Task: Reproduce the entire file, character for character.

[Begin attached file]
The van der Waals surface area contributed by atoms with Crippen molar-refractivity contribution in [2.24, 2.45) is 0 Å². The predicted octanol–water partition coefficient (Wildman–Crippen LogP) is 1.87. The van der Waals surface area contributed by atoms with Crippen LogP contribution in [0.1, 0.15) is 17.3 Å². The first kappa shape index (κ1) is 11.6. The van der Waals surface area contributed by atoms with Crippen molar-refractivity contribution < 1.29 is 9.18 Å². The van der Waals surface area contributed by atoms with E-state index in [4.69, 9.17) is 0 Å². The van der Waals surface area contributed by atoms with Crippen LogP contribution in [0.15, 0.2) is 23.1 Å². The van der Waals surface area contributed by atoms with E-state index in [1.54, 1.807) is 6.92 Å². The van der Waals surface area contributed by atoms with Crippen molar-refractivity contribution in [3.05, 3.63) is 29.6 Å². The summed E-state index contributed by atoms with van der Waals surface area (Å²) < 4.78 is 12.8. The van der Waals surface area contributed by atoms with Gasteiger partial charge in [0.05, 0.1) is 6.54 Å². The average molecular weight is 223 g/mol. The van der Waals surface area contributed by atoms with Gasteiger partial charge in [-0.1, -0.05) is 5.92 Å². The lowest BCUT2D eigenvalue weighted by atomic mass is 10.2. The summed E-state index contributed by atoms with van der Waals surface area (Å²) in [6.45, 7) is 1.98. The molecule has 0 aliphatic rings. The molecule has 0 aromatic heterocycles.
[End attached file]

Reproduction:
The van der Waals surface area contributed by atoms with Crippen molar-refractivity contribution in [2.24, 2.45) is 0 Å². The predicted octanol–water partition coefficient (Wildman–Crippen LogP) is 1.87. The van der Waals surface area contributed by atoms with Crippen LogP contribution in [0.1, 0.15) is 17.3 Å². The first kappa shape index (κ1) is 11.6. The van der Waals surface area contributed by atoms with Crippen molar-refractivity contribution < 1.29 is 9.18 Å². The van der Waals surface area contributed by atoms with E-state index in [4.69, 9.17) is 0 Å². The van der Waals surface area contributed by atoms with Crippen LogP contribution in [0.15, 0.2) is 23.1 Å². The van der Waals surface area contributed by atoms with E-state index in [1.54, 1.807) is 6.92 Å². The van der Waals surface area contributed by atoms with Crippen molar-refractivity contribution in [3.05, 3.63) is 29.6 Å². The summed E-state index contributed by atoms with van der Waals surface area (Å²) < 4.78 is 12.8. The van der Waals surface area contributed by atoms with Gasteiger partial charge in [0.05, 0.1) is 6.54 Å². The average molecular weight is 223 g/mol. The van der Waals surface area contributed by atoms with Gasteiger partial charge in [-0.1, -0.05) is 5.92 Å². The lowest BCUT2D eigenvalue weighted by atomic mass is 10.2. The summed E-state index contributed by atoms with van der Waals surface area (Å²) in [6.45, 7) is 1.98. The molecule has 0 aliphatic rings. The molecule has 0 aromatic heterocycles.